My guess, though, is that if they knew how satisfying the more full-featured products can be, they’d jump the Timex ship immediately.
If the Timex is big and thick, the Withings is slim and compact. (FYI,the company says it’s name is pronounced “WITH-things,” not “WY-things.” Another tech mystery solved!)
It’s a beautiful, classy-looking, high-end little capsule, waterproof and completely sealed; there’s not a single button or knob. It goes for eight months on a watch battery. It’s truly unisex in design—in fact, some men may find that this watch (especially the band) is a little too dainty.
Truth is, the watch is thicker than it looks or feels; take it off, and you can see a cleverly concealed bulge underneath.
Once again, the idea is that there’s a small sub-dial that points out your percentage progress toward a step-count goal that you specify.
This time, though, you also get most other common tracker features: The watch can track your sleep pretty well and display all of this data on the corresponding phone app as handsome, well-organized graphs. The watch can also track your swimming workouts automatically.
On the app, you can set up a silent vibrating alarm, which is a great feature—except that there’s no way to turn it off! Once it starts buzzing, you have no choice but to wait out the full 30-second seizure. (Yes, I realize there are no buttons on the watch—but how about letting a double-tap mean “turn off the alarm”?)
Since there are no knobs or buttons on the case, how do you adjust it? That’s where the fun begins: you control it from the phone app, watching the hands of the watch spin around as though tugged by ghosts.
For example, the watch sets itself automatically when you land in a new time zone, before your eyes. You can also double-tap the watch to double-check your alarm time; the hands spin into place, pause, and then they return to the proper time.
The app is elegant and complete. It offers friendly competitions with your friends—even people with only an iPhone and no fitness tracker. (The iPhone can count steps as it bounces around in your pocket.)
The app connects to MyFitnessPal, an app that makes it as easy as possible to log the food you eat for calorie and nutrient tracking, and also incorporates weight, pulse-rate, and body-mass data from Withings’ wireless scales, like the Smart Body Analyzer. (That one also shows you today’s weather when you step aboard each morning, which is an incredibly convenient time to find out.)
You can buy this watch in various models. There’s the Activité Pop ($100 on Amazon, choice of colors) to the Activité Steel ($170) to the Activité Sapphire illustrated here (Swiss made, calf-leather band, $450). Just keep in mind that leather bands aren’t recommended for water use, which sort of defeats the purpose. (The Sapphire model comes with a silicone strap in the box, so you can swap it out when you’re going swimming, if you’re so inclined.)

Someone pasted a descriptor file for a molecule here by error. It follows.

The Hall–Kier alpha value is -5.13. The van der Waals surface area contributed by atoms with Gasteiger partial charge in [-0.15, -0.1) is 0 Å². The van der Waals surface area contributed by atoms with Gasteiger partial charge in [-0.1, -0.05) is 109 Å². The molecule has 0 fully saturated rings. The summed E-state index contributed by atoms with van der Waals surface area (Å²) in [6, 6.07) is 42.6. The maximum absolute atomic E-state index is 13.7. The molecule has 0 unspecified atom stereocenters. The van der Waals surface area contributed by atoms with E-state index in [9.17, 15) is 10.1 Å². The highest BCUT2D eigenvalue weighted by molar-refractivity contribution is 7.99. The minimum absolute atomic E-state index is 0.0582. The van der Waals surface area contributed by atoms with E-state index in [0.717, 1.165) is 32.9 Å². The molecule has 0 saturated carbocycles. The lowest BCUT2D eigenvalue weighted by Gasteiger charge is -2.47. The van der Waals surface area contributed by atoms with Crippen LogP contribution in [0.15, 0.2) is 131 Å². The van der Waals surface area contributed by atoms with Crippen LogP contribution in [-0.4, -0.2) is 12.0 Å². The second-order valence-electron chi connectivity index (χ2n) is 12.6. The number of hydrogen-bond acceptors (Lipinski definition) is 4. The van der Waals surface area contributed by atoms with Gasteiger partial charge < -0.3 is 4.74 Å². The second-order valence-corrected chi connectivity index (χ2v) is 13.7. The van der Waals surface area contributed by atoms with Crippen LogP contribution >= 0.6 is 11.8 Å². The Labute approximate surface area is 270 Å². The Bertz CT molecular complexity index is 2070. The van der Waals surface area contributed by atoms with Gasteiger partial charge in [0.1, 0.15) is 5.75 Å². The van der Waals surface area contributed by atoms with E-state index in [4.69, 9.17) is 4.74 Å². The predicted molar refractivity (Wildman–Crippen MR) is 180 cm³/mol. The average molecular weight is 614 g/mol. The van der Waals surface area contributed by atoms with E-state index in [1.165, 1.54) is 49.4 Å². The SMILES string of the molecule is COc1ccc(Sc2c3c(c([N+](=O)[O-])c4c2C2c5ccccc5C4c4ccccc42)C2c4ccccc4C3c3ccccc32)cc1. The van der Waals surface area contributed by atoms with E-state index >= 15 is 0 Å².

Watches vs. Silicone
Obviously, the Withings Activité watch does far more than the Timex Metropolitan. But, exactly, do you lose by choosing the Withings over, say, a Fitbit?
The main difference is analog vs. digital. You can tell at a glance at the watch that you’re doing very well (or really terribly) at moving today—but if you want the exact step count, you have to open the app. A fitness band with a little screen, on the other hand, shows the exact, current data right on your wrist, incrementing even as you’re still walking.
My favorite fitness band at the moment is the Fitbit Charge HR ($140), which tracks not just activity and sleep but also your heart rate and sets of stairs taken. It also shows the time, but only when you raise your wrist. Meanwhile, it’s not waterproof, it needs recharging every five days, and it looks like a fitness band, which isn’t so classy-looking when, for example, you’re out somewhere formal.
So: Fashion watch or tracker band? Really, the point is that now you have a choice. Actually, wait—the bigger point is that any device that motivates you to move more is important and useful. In the end, it doesn’t matter if it’s a fashion watch, a silicone band, or Bob’s $25 Cheapo Tracker—as long as it makes you healthier.
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David Pogue is the founder of Yahoo Tech; here’s how to get his columns by email. On the Web, he’s davidpogue.com. On Twitter, he’s @pogue. On email, he’s firstname.lastname@example.org. He welcomes non-toxic comments in the Comments below.